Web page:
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Estimating ICU Benefit

A Randomized Study of Physicians

Valley, Thomas S., MD, MSc1–4; Admon, Andrew J., MD, MPH1; Zahuranec, Darin B., MD, MS2,3,5; Garland, Allan, MD, MA6; Fagerlin, Angela, PhD7,8; Iwashyna, Theodore J., MD, PhD1,2,4,9

doi: 10.1097/CCM.0000000000003473
Clinical Investigations

Objectives: The distinction between overuse and appropriate use of the ICU hinges on whether a patient would benefit from ICU care. We sought to test 1) whether physicians agree about which types of patients benefit from ICU care and 2) whether estimates of ICU benefit are influenced by factors unrelated to severity of illness.

Design: Randomized study.

Setting: Online vignettes.

Subjects: U.S. critical care physicians.

Interventions: Physicians were provided with eight vignettes of hypothetical patients. Each vignette had a single patient or hospital factor randomized across participants (four factors related and four unrelated to severity of illness).

Measurements and Main Results: The primary outcome was the estimate of ICU benefit, assessed with a 4-point Likert-type scale. In total, 1,223 of 8,792 physicians volunteered to participate (14% recruitment rate). Physician agreement of ICU benefit was poor (mean intraclass correlation coefficient for each vignette: 0.06; range: 0–0.18). There were no vignettes in which more than two thirds of physicians agreed about the extent to which a patient would benefit from ICU care. Increasing severity of illness resulted in greater estimated benefit of ICU care. Among factors unrelated to severity of illness, physicians felt ICU care was more beneficial when told one ICU bed was available than if ICU bed availability was unmentioned. Physicians felt ICU care was less beneficial when family was present than when family presence was unmentioned. The patient’s age, but not race/ethnicity, also impacted estimates of ICU benefit.

Conclusions: Estimates of ICU benefit are widely dissimilar and influenced by factors unrelated to severity of illness, potentially resulting in inconsistent allocation of ICU care.

1Division of Pulmonary and Critical Care Medicine, Department of Internal Medicine, University of Michigan, Ann Arbor, MI.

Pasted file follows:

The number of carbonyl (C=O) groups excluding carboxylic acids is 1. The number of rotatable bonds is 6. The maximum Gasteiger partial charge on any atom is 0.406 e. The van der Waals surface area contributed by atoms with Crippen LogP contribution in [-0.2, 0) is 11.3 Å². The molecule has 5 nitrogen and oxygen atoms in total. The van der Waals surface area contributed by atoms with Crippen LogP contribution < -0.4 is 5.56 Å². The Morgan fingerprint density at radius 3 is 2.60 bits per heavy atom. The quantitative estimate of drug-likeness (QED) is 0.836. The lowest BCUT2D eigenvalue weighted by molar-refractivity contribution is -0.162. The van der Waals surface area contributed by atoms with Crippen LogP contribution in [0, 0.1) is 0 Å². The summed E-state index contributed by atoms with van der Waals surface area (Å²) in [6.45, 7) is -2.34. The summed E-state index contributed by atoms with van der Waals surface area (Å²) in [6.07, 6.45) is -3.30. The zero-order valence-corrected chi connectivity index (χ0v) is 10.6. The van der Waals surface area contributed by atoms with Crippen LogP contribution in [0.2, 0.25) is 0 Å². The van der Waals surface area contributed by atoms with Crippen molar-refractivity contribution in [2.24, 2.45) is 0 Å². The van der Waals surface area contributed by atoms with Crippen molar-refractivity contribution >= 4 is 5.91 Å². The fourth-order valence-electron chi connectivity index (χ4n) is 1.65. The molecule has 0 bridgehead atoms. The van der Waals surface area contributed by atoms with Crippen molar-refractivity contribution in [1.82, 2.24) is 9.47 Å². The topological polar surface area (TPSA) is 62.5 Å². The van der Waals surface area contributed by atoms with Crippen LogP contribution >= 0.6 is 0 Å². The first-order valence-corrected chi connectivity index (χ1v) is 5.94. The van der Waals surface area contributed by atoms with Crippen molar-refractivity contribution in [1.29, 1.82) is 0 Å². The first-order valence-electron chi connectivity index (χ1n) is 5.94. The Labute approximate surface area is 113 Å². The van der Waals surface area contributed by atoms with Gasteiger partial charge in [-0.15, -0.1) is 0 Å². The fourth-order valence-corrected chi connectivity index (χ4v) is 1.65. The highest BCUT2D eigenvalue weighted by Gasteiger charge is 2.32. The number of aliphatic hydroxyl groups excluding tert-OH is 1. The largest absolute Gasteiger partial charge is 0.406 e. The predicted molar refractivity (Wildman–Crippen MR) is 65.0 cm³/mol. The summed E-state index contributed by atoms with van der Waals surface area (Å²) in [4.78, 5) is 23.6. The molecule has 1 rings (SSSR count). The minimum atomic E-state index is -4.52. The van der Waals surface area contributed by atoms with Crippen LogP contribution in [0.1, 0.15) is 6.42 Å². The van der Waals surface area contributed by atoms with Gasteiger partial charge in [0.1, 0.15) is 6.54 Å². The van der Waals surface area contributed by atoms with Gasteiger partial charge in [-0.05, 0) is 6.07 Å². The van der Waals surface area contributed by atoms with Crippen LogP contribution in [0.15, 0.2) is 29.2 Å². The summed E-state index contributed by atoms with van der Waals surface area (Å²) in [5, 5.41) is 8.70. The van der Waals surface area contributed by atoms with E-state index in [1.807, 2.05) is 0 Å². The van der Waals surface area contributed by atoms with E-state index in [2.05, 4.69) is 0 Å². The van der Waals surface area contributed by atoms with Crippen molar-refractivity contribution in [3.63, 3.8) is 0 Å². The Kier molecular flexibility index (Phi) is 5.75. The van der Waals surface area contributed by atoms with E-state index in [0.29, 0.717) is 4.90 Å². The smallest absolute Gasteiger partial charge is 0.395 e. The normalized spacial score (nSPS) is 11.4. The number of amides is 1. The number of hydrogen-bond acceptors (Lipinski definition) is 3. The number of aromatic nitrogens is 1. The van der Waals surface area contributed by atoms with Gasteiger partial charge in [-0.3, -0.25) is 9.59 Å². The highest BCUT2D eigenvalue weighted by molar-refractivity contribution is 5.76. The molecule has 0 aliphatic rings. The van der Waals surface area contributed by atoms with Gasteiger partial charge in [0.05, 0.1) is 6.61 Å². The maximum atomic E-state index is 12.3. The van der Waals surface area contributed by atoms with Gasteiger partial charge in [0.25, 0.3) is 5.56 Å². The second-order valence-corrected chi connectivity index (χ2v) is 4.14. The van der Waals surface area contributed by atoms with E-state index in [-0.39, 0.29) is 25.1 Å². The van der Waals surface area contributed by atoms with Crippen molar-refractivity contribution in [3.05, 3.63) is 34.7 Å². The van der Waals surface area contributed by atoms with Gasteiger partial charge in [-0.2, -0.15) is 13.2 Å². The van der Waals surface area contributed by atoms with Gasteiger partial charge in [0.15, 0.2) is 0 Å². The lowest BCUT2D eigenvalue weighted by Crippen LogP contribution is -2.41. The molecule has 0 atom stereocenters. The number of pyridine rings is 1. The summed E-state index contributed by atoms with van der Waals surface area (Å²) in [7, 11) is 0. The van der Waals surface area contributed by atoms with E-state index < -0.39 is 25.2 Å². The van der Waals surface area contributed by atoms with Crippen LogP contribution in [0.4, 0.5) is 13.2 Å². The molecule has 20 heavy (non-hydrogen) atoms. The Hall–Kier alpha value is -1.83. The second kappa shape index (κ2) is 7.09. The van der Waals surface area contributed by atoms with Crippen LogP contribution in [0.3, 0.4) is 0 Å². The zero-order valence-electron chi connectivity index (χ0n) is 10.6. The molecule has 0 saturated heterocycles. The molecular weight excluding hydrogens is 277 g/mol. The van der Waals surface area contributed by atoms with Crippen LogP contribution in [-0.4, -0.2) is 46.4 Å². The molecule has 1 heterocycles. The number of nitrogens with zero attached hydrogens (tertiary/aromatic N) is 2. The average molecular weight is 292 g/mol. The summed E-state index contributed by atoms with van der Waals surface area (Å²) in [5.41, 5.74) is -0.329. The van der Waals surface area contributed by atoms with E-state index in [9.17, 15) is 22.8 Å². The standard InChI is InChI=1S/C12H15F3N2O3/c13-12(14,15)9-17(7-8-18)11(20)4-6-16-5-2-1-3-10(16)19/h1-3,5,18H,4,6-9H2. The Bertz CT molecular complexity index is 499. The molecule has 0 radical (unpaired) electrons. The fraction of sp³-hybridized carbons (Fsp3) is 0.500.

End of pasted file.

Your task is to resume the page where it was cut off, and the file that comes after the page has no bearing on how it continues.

2Institute for Healthcare Policy and Innovation, University of Michigan, Ann Arbor, MI.

3Center for Bioethics and Social Sciences in Medicine, University of Michigan, Ann Arbor, MI.

4Michigan Center for Integrative Research in Critical Care, University of Michigan, Ann Arbor, MI.

5Department of Neurology, University of Michigan, Ann Arbor, MI.

6Department of Internal Medicine, University of Manitoba, Winnipeg, MB, Canada.

7Department of Population Health Sciences, University of Utah School of Medicine, Salt Lake City, UT.

8Veterans Affairs Salt Lake City Center for Informatics Decision Enhancement and Surveillance (IDEAS), Salt Lake City, UT.

9Veterans Affairs Center for Clinical Management Research, Ann Arbor, MI.

*See also p. 133.

This does not necessarily represent the views of the U.S. Government or the Department of Veterans Affairs.

Dr. Valley had full access to all of the data in the study and takes full responsibility for the integrity of the data and the accuracy of the data analysis; conceptualized and designed the study; acquired data; drafted the article; analyzed the statistical data; and obtained the fund. Drs. Valley, Admon, Zahuranec, Garland, Fagerlin, and Iwashyna analyzed and interpreted of data. Drs. Valley, Admon, Zahuranec, Garland, Fagerlin, and Iwashyna critically revised the article for important intellectual content.

Supplemental digital content is available for this article. Direct URL citations appear in the printed text and are provided in the HTML and PDF versions of this article on the journal’s website (http://journals.lww.com/ccmjournal).

Supported, in part, by National Institutes of Health T32HL007749 and K23HL140165 (to Dr. Valley) and the Department of Veterans Affairs Health Services Research and Development grant 13–079 (to Dr. Iwashyna). The funding organizations had no role in the design and conduct of the study; in the collection, analysis, and interpretation of the data; or in the preparation, review, or approval of the article.

Drs. Valley, Zahuranec, and Iwashyna received support for article research from the National Institutes of Health. Dr. Garland’s institution received funding from the Heart and Stroke Foundation of Canada, Research Manitoba, and the Canadian Institutes for Health Research. Drs. Fagerlin and Iwashyna disclosed government work. Dr. Admon disclosed that he does not have any potential conflicts of interest.

For information regarding this article, E-mail: valleyt@umich.edu

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